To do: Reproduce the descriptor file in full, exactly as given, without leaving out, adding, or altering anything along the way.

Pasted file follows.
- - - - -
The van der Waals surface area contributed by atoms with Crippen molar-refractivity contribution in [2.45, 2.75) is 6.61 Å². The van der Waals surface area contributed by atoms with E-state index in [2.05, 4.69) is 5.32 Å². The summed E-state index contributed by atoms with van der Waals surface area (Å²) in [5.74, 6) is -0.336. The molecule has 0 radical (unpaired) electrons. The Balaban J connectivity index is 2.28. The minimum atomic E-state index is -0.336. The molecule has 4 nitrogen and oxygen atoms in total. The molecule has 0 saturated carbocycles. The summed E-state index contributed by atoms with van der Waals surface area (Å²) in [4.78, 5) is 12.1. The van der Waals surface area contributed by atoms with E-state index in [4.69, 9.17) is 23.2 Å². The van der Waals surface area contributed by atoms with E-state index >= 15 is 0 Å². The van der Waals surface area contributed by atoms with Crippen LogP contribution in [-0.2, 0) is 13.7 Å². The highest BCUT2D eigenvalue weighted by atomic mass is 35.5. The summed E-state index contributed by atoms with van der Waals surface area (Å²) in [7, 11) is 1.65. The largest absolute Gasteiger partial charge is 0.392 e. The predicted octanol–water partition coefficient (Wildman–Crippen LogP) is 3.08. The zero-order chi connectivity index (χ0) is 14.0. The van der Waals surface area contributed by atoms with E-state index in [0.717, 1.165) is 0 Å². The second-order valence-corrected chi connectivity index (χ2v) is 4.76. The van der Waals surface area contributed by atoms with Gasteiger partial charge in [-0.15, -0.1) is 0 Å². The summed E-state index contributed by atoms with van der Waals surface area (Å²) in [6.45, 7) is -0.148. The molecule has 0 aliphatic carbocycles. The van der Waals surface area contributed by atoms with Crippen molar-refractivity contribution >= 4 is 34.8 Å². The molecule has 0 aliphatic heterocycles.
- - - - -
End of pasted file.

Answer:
The van der Waals surface area contributed by atoms with Crippen molar-refractivity contribution in [2.45, 2.75) is 6.61 Å². The van der Waals surface area contributed by atoms with E-state index in [2.05, 4.69) is 5.32 Å². The summed E-state index contributed by atoms with van der Waals surface area (Å²) in [5.74, 6) is -0.336. The molecule has 0 radical (unpaired) electrons. The Balaban J connectivity index is 2.28. The minimum atomic E-state index is -0.336. The molecule has 4 nitrogen and oxygen atoms in total. The molecule has 0 saturated carbocycles. The summed E-state index contributed by atoms with van der Waals surface area (Å²) in [4.78, 5) is 12.1. The van der Waals surface area contributed by atoms with E-state index in [4.69, 9.17) is 23.2 Å². The van der Waals surface area contributed by atoms with E-state index >= 15 is 0 Å². The van der Waals surface area contributed by atoms with Crippen LogP contribution in [-0.2, 0) is 13.7 Å². The highest BCUT2D eigenvalue weighted by atomic mass is 35.5. The summed E-state index contributed by atoms with van der Waals surface area (Å²) in [7, 11) is 1.65. The largest absolute Gasteiger partial charge is 0.392 e. The predicted octanol–water partition coefficient (Wildman–Crippen LogP) is 3.08. The zero-order chi connectivity index (χ0) is 14.0. The van der Waals surface area contributed by atoms with E-state index in [0.717, 1.165) is 0 Å². The second-order valence-corrected chi connectivity index (χ2v) is 4.76. The van der Waals surface area contributed by atoms with Gasteiger partial charge in [-0.15, -0.1) is 0 Å². The summed E-state index contributed by atoms with van der Waals surface area (Å²) in [6.45, 7) is -0.148. The molecule has 0 aliphatic carbocycles. The van der Waals surface area contributed by atoms with Crippen molar-refractivity contribution >= 4 is 34.8 Å². The molecule has 0 aliphatic heterocycles.